- on invitation only -

Taking a closer look at the consequences of the Dutch parliamentary elections results

The impact of the Dutch election results of 22 November 2023 on Humanitarian NGOs and the development organisations will be big. It is expected that the new right-wing parliament will make new policy choices with major implications for the positioning of the Netherlands on a variety of global issues (climate, migration, human rights) and in the field of humanitarian diplomacy.

The election results can be seen as a wake-up call. The small progressive left in the House of Representatives faces a large block of conservatives, nationalist and populists. Furthermore, the tone of discussions about refugees, minorities, environment, development cooperation and the cultural norms has changed. Of course, the result could (must) be seen as a justified call from the voters to draw more attention to livelihood security (living/work). However, does this result also mean that there is a big group of Dutch people that has little or no affinity left for international solidarity? Or is it that ‘we’, as the humanitarian NGOs and development organisations, do not reach this group of Dutch people well enough? Either way, the election result forces the sector to further reflect on this result.

This was a private meeting for policy makers, communication staff from members and partners of KUNO.


A critical-constructive introduction was facilitated by:

  • René Cuperus (Clingendael), co-author of the ‘Atlas van Afgehaakt Nederland’ (2021). (Atlas of disengaged Netherlands)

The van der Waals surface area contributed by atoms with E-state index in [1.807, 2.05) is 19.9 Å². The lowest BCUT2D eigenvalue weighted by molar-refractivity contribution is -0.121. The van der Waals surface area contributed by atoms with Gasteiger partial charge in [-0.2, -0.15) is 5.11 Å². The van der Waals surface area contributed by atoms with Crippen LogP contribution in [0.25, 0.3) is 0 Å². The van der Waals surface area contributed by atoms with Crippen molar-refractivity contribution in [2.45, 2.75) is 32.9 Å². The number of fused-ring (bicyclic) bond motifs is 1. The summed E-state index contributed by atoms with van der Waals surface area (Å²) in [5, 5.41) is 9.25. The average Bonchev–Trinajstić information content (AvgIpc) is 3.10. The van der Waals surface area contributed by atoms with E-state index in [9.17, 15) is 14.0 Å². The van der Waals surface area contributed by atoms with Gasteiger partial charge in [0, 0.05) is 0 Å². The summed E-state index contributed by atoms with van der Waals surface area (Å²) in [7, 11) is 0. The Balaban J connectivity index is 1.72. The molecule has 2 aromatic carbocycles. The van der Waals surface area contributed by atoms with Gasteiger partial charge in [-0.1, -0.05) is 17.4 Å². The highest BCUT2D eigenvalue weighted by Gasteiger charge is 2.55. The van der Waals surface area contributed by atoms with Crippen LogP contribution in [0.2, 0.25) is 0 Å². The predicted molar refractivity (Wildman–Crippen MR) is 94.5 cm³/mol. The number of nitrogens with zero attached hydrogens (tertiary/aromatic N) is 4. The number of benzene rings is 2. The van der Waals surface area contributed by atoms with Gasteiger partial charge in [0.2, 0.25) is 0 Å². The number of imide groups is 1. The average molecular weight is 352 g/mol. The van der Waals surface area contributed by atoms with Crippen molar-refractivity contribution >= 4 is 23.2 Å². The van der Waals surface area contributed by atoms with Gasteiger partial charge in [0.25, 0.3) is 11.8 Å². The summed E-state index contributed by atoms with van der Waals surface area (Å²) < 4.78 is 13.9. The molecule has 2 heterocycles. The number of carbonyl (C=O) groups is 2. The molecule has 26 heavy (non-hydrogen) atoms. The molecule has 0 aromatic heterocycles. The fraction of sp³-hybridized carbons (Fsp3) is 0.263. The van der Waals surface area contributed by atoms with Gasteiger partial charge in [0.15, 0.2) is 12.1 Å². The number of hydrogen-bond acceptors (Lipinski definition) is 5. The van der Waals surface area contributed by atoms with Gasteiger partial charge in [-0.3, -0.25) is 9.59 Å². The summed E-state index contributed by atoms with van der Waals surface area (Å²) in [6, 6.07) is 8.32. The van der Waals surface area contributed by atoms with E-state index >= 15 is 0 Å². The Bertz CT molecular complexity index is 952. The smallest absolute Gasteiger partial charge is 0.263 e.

• Mirjam Vossen, media scientist

Several sub-themes were further explored in parallel thematic work sessions. The morning was concluded with short feedback from the work sessions and the panel discussion

Summary event

The first introduction was given by René Cuperus who spoke about growing populism that causes weakening of Western democracies. The humanitarian sector needs national solidarity. However, right now there is a mismatch between the public opinion and the humanitarian sector. A big group in the Netherlands does not feel heard and respected by the Dutch government, causing distrust. Therefore, the humanitarian sector needs to be able to explain again what their share is in saving Europe.

The second introduction was given by Mirjam Vossen who touched upon the problems surrounding communication about migration. In their communication, NGOs seem to use messages that only resonate with a small group of people. It is therefore important for them to adapt their messages to something that the people they want to reach can identify with.

Interested in learning more about this session? Read the report <here>. This report is written in Dutch.

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